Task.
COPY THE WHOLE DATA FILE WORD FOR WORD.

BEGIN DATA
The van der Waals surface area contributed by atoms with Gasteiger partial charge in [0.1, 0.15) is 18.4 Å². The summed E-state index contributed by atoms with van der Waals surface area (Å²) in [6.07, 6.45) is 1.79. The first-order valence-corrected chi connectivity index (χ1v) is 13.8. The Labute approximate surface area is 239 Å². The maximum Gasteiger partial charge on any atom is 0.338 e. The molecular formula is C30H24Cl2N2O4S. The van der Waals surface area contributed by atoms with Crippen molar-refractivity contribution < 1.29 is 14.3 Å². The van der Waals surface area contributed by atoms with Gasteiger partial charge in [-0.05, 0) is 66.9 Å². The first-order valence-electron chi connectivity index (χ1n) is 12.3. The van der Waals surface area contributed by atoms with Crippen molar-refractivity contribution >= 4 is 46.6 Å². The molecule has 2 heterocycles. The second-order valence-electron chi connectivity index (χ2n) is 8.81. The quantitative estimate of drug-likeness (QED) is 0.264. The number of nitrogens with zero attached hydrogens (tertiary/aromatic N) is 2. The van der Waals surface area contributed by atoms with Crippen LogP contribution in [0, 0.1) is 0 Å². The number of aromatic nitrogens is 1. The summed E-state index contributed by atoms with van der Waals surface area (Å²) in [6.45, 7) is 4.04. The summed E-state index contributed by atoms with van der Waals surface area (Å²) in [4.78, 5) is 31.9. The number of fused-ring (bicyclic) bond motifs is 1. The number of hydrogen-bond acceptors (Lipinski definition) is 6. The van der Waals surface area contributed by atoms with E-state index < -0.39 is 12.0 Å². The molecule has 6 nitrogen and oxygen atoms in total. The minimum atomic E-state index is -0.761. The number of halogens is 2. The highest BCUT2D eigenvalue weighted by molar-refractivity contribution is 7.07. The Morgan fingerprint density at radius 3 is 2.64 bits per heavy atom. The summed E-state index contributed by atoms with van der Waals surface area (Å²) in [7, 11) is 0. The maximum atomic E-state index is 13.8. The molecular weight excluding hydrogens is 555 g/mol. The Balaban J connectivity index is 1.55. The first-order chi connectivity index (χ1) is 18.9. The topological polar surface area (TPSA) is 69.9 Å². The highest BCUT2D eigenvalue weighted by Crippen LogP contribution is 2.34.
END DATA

The van der Waals surface area contributed by atoms with Gasteiger partial charge in [0.1, 0.15) is 18.4 Å². The summed E-state index contributed by atoms with van der Waals surface area (Å²) in [6.07, 6.45) is 1.79. The first-order valence-corrected chi connectivity index (χ1v) is 13.8. The Labute approximate surface area is 239 Å². The maximum Gasteiger partial charge on any atom is 0.338 e. The molecular formula is C30H24Cl2N2O4S. The van der Waals surface area contributed by atoms with Crippen molar-refractivity contribution < 1.29 is 14.3 Å². The van der Waals surface area contributed by atoms with Gasteiger partial charge in [-0.05, 0) is 66.9 Å². The first-order valence-electron chi connectivity index (χ1n) is 12.3. The van der Waals surface area contributed by atoms with Crippen molar-refractivity contribution >= 4 is 46.6 Å². The molecule has 2 heterocycles. The second-order valence-electron chi connectivity index (χ2n) is 8.81. The quantitative estimate of drug-likeness (QED) is 0.264. The number of nitrogens with zero attached hydrogens (tertiary/aromatic N) is 2. The van der Waals surface area contributed by atoms with Crippen LogP contribution in [0, 0.1) is 0 Å². The number of aromatic nitrogens is 1. The summed E-state index contributed by atoms with van der Waals surface area (Å²) in [6.45, 7) is 4.04. The summed E-state index contributed by atoms with van der Waals surface area (Å²) in [4.78, 5) is 31.9. The number of fused-ring (bicyclic) bond motifs is 1. The number of hydrogen-bond acceptors (Lipinski definition) is 6. The van der Waals surface area contributed by atoms with E-state index < -0.39 is 12.0 Å². The molecule has 6 nitrogen and oxygen atoms in total. The minimum atomic E-state index is -0.761. The number of halogens is 2. The highest BCUT2D eigenvalue weighted by molar-refractivity contribution is 7.07. The Morgan fingerprint density at radius 3 is 2.64 bits per heavy atom. The summed E-state index contributed by atoms with van der Waals surface area (Å²) in [7, 11) is 0. The maximum atomic E-state index is 13.8. The molecular weight excluding hydrogens is 555 g/mol. The Balaban J connectivity index is 1.55. The first-order chi connectivity index (χ1) is 18.9. The topological polar surface area (TPSA) is 69.9 Å². The highest BCUT2D eigenvalue weighted by Crippen LogP contribution is 2.34.